This helps because when players are heading to the net, I'm not looking up into them and it's more of a side shot, giving me a few more opportunities for great driving frames, rebounds ,and scrambles. In this spot in the arena, I can get blocked more easily by other players and referees, but I stay on the play, so I am ready when traffic clears so to speak.
I also think knowing the sport, the players, and how a particular team approaches the game is important. This helps anticipate the action or reaction better if you know what or who to look for in the game.
Everyone was talking about whether or not UConn's final defensive stand against DiJonai Carrington and Baylor was a foul. You got multiple shots that I think serve as evidence. What's your take? Foul or no foul?
In my opinion, I think it was a foul. In one of the frames, you can see Aaliyah Edwards' arm on the ball, but her other arm and that of Olivia Nelson-Ododa is hitting DiJoani Carrington's arm. Post-game there was a lot of talk on Twitter and some of the sport commentary shows about the lack of calls against UConn historically in the tournament. Those discussions may arise from fans of other teams and I am not sure if that is because UConn's success as a program that people feel they need to justify that success or if there is some truth to it.
On one hand I get the idea that the referees should let them play, but when you have a single elimination game like this was, maybe plays should be scrutinized a bit more. It is a fun discussion with a lot of opinions (well if you look at Twitter anyway!)
How have COVID protocols impacted your ability to get the shots you want? Have you had to get creative at all?
Because we were in the NCAA bubble for the tournament, it felt a bit more like pre-pandemic times in that I was shooting from a typical position that I would be in at previous sporting events. For safety of course, we were wearing masks at all times and COVID tested every day.
In other sports and venues, it is way different. Photographers are further away from the action and I find that I am using longer lenses to mimic that sense of intimacy that we used to get. Being courtside or on the field, you can see expressions and moments way better. The lower perspective allows me to shoot in such a way that I can maximize the impact in the frame for an easy read.
Covering sports from an elevated position has a different look and feel. The viewer is a bit more removed from the play or action and less in it like they are from the lower vantage point. From a creativity aspect, working from above forces me to think differently and that is not necessarily a bad thing, it's just different.
The main takeaway for me when covering professional and collegiate sports during this time is to be adaptive and open to the ever changing safety protocols and working areas and to be creative as our access evolves.
The way you capture the emotion of every moment is second to none. How are you able to A) identify that a reaction is coming and where it's coming from and B) wait for the right moment to elicit peak emotion?
When it comes to covering close games that come down to a last second shot, I tend to frame it where I can see both reactions. In these moments, I aim to tell the story of the game in one image and most of the time that is with a reaction. I often think that the most compelling images happen just after the peak action moment, so I am laser focused on what happens next. Just because the play is over does not mean the moment is over!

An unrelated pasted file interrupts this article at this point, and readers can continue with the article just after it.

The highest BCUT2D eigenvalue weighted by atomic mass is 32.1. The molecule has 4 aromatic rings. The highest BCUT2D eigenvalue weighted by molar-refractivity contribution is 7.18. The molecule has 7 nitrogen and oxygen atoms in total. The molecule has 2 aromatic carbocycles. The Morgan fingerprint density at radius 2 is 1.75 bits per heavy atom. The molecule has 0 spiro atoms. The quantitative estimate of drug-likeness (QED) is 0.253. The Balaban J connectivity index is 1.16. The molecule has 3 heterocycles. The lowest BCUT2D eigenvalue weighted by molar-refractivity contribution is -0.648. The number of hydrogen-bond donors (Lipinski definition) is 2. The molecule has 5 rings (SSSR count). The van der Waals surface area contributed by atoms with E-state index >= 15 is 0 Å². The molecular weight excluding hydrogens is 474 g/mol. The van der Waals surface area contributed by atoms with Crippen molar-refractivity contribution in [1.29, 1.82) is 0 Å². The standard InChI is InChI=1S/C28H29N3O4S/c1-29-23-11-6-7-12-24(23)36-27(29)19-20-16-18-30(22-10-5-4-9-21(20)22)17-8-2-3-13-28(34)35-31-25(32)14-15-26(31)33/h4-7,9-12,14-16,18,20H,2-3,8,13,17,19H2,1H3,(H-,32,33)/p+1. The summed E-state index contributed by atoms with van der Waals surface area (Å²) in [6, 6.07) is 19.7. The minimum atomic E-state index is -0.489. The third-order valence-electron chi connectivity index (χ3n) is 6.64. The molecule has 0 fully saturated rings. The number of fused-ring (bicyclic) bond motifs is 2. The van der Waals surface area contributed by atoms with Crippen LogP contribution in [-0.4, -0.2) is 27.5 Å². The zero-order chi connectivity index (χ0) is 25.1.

That was advice was given to me early on in my career and it has certainly shaped how I approach events to this day. I am a classic action photographer, but it is the emotional pictures that I am really drawn to capturing. The more you know a sport, the easier to get those kinds of moments. Research does go a long way! I have a game plan for everything I do so that I am not missing moments by overthinking about how I am going to cover it.
Did you have a rooting interest this year?
I just like a great story. Obviously, it would have been a historic win for Arizona since it was the team's first Final Four appearance.
I have distanced myself from fandom because it makes it easier to cover all sports if you don't have a rooting interest. The only reason I would root for a team over the other is if the outcome of the game meant I got to go cover something else. My alma mater is Mizzou, who obviously didn't make it!
Here are some of Garrison's favorite shots from this year's tournament:
Baylor head coach Kim Mulkey shouts to her team during their Sweet Sixteen matchup against Michigan.
Arizona's Aari McDonald (left) steals the ball from Stanford's Kiana Williams in the National Championship game.
Michigan's Danielle Rauch defends Baylor's DiDi Richards during the fourth quarter of their down-to-the-wire Sweet Sixteen game.
South Carolina and Stanford players react to Gamecocks star Aliyah Boston's missed buzzer-beater to end their Final Four contest.
UConn's Paige Bueckers celebrates hitting a three-pointer during the Huskies' Elite Eight matchup against Baylor.
Arizona's Aari McDonald (left) and head coach Adia Barnes react to a confetti cannon firing after the Wildcats' Elite Eight victory over Indiana.
Baylor's DiJonai Carrington tries to take a shot as UConn's Aaliyah Edwards and Olivia Nelson-Ododa defend in the controversial final play of their Elite Eight contest.
Indiana's Nicole Cardano-Hillary gets a steal from NC State's Raina Perez during the Sweet Sixteen.
UConn's Aaliyah Edwards looks to pass around Arizona's Trinity Baptiste during the Final Four.
Arizona star Aari McDonald celebrates her team's Final Four upset over the UConn Huskies.
Arizona's Aari McDonald celebrates after hitting a step-back three against the UConn Huskies in the Final Four.
Geno Auriemma coaches his UConn team during their Final Four contest against Arizona.
Arizona's Aari McDonald attempts a shot against Paige Bueckers and the UConn Huskies.
Arizona's Aari McDonald attempts a last-second game-winner against the Stanford Cardinal in the NCAA tournament championship game.
Arizona's Aari McDonald watches to see if her potential game-winning three pointer will fall.
Stanford's Cameron Brink goes for a block against Arizona's Shaina Pellington during the championship game.
Stanford head coach Tara VanDerveer celebrates after the Cardinal cut down the nets as the 2021 national champions.
Stanford's Lexie Hull (left) and Cameron Brink celebrate their team's national championship win while Arizona's Aari McDonald lays on the hardwood after her missed game-winner.
Arizona's Cate Reese (left) and Aari McDonald celebrate their victory over the UConn Huskies to advance to the national championship game.
Stanford Cardinal players (right) celebrate their national championship victory as Arizona's Shaina Pellington walks over to help teammate Aari McDonald up off the court.